'Death penalty! Death penalty!' Ramaphosa apologises to family of murdered Tazne van Wyk, 8

26 February 2020 - 07:19 By ARON HYMAN
President Cyril Ramaphosa was greeted by calls for a return of the death penalty.
President Cyril Ramaphosa was greeted by calls for a return of the death penalty.
Image: Sunday Times/Esa Alexander

President Cyril Ramaphosa declared “the state should oppose bail and parole for perpetrators of rape and murder against women and children”. That was six months ago, when he visited the family of slain student Uyinene Mrwetyana.

On Tuesday evening he stood in front of the parents of eight-year-old Tazne van Wyk and apologised to the family and the community that Moehydien Pangaker, the man police suspect murdered the child, was released on parole after being convicted of culpable  homicide, child abuse and kidnapping.

“We are here to pay our respects to the family of the deceased little girl. Our hearts are very sad indeed about the untimely death of this little girl, who was brutally killed by somebody who was released on parole,” said Ramaphosa.

“He should never have been released on parole. It is quite clear to us that a big mistake was made in having him released from parole. After he was released on parole he came out and (is alleged to have) committed murder. That shows that there is something wrong with our parole system, something went horribly wrong. Things should never have turned out this way,” said Ramaphosa, using a loudspeaker.

He was heckled by community members on a packed Clare Street, where Van Wyk disappeared two weeks ago while walking about 15 metres between her home and a tuck shop.

Residents vented their anger at the criminal justice system on Friday by torching suspected drug dens in Parow after more than 1,000 people descended on the Goodwood magistrate's court for Pangaker's appearance.

He did not attempt to ask for bail. It was clear, should it be granted, it could cost him his life.

Which is what residents called for after Ramaphosa apologised for the failings of the criminal justice system.

“I stand here to say that we are sorry as the government that a person who was never supposed to be released on parole was released. We are sorry about that.

“This will never take away the pain that all of you are feeling here. We know as the community you are feeling a great pain, as you must. Because the problem of gender-based violence, and where violence is also perpetrated against children, should come to an end and this should never happen again,” he said.

The community responded with the cries, “Death penalty! Death penalty!”

Residents came out in numbers to see President Cyril Ramaphosa.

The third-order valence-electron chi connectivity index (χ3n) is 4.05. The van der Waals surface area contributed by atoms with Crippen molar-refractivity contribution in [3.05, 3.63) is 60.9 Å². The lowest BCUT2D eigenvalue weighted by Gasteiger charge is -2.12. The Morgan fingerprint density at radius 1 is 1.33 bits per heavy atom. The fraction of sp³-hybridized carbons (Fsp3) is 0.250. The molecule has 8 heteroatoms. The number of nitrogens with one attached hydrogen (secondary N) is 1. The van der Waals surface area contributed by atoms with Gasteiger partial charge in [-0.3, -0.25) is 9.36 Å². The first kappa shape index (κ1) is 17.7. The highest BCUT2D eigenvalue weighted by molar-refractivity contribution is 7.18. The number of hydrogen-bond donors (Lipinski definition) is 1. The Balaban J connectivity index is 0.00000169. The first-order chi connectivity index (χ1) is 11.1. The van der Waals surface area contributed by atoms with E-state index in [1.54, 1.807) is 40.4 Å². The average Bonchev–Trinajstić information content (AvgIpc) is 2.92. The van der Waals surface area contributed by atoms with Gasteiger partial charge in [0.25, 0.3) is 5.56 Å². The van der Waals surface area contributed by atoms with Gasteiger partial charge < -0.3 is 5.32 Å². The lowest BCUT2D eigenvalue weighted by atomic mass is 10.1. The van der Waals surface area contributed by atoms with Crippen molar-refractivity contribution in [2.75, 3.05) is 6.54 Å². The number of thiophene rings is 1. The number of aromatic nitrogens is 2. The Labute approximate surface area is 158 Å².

Residents came out in numbers to see President Cyril Ramaphosa.
Image: Sunday Times/Esa Alexander

Ramaphosa tried to explain that the right to life was ensured in the constitution, but that he was taking steps to strengthen the criminal justice system.

“We are feeling so much pain that we want those who rape and kill women and children to be given the ultimate sentence of the death penalty. I know that's what you want because you are feeling the pain,” said Ramaphosa.

“This is the call we made to our courts. Once a man is found guilty of rape or femicide or murder of children there must be a refusal of bail,” he said.

Resident Ronaldo Jacobs knew Van Wyk. She grew up in front of him and he met her at a feeding programme for children, where he volunteered.

“The president's visit means a lot to the parents, but personally I'm not happy. Every time promises are made. At the [Uyinene] strike outside parliament the same promises were made and a few months later more kids are raped and murdered. There needs to be drastic action and examples need to be made. If they want to see changes in our country they need to bring back the death penalty. That's it,” said Jacobs.

He questioned whether members of parole boards were fit for their positions.

“How can you make a decision like that for a person who has committed so many offences,” he said.

He said Pangaker had walked freely in Elsies River, despite absconding from parole.

“I know this guy. He was a nice guy, that's how he comes across.”

Jacobs also asked how it was possible that the community did not report Tazne's snatching to police.

“I can't believe that at that moment no-one saw that something was wrong.”

Members of the Mitchells Plain Crisis Forum, an organisation started after the murder of 11-year-old Stacha Arendse, stood vigil outside the home of Tazne's parents, Terence Manuel and Carmen van Wyk. They supported the family immediately after Tazne was reported missing.

The organisation's deputy chairperson, Achmat Isaacs, said Ramaphosa's visit so soon after Mrwetyana's murder was an indictment on the government.

“I think we have reached a breaking point ... We have all these murders and nothing has changed. The system is still operating the way it was operating,” he said.

“I think the fact that the government comes out to support the family is an indictment on the government. It reflects the inadequacy of the government in dealing with this type of crime,” said Isaacs.


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